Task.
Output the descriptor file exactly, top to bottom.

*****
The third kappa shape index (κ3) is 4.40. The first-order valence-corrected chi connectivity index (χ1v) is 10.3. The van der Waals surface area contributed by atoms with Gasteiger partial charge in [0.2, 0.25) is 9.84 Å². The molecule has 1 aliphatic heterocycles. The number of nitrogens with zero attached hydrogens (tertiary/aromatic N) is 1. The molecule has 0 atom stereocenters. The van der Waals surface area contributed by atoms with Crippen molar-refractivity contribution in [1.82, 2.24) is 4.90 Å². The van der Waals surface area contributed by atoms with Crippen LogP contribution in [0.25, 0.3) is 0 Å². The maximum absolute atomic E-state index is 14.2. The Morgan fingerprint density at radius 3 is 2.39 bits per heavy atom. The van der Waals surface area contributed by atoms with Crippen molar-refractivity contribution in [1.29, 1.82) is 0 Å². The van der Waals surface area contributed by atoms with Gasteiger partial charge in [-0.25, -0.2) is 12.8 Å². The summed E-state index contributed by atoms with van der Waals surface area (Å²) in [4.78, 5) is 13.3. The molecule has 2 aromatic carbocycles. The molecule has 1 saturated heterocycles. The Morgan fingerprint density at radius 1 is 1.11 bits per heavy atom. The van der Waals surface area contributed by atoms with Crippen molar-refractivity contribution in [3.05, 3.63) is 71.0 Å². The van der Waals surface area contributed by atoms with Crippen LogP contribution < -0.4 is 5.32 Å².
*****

The third kappa shape index (κ3) is 4.40. The first-order valence-corrected chi connectivity index (χ1v) is 10.3. The van der Waals surface area contributed by atoms with Gasteiger partial charge in [0.2, 0.25) is 9.84 Å². The molecule has 1 aliphatic heterocycles. The number of nitrogens with zero attached hydrogens (tertiary/aromatic N) is 1. The molecule has 0 atom stereocenters. The van der Waals surface area contributed by atoms with Crippen molar-refractivity contribution in [1.82, 2.24) is 4.90 Å². The van der Waals surface area contributed by atoms with Crippen LogP contribution in [0.25, 0.3) is 0 Å². The maximum absolute atomic E-state index is 14.2. The Morgan fingerprint density at radius 3 is 2.39 bits per heavy atom. The van der Waals surface area contributed by atoms with Crippen molar-refractivity contribution in [1.29, 1.82) is 0 Å². The van der Waals surface area contributed by atoms with Gasteiger partial charge in [-0.25, -0.2) is 12.8 Å². The summed E-state index contributed by atoms with van der Waals surface area (Å²) in [4.78, 5) is 13.3. The molecule has 2 aromatic carbocycles. The molecule has 1 saturated heterocycles. The Morgan fingerprint density at radius 1 is 1.11 bits per heavy atom. The van der Waals surface area contributed by atoms with Crippen molar-refractivity contribution in [3.05, 3.63) is 71.0 Å². The van der Waals surface area contributed by atoms with Crippen LogP contribution < -0.4 is 5.32 Å².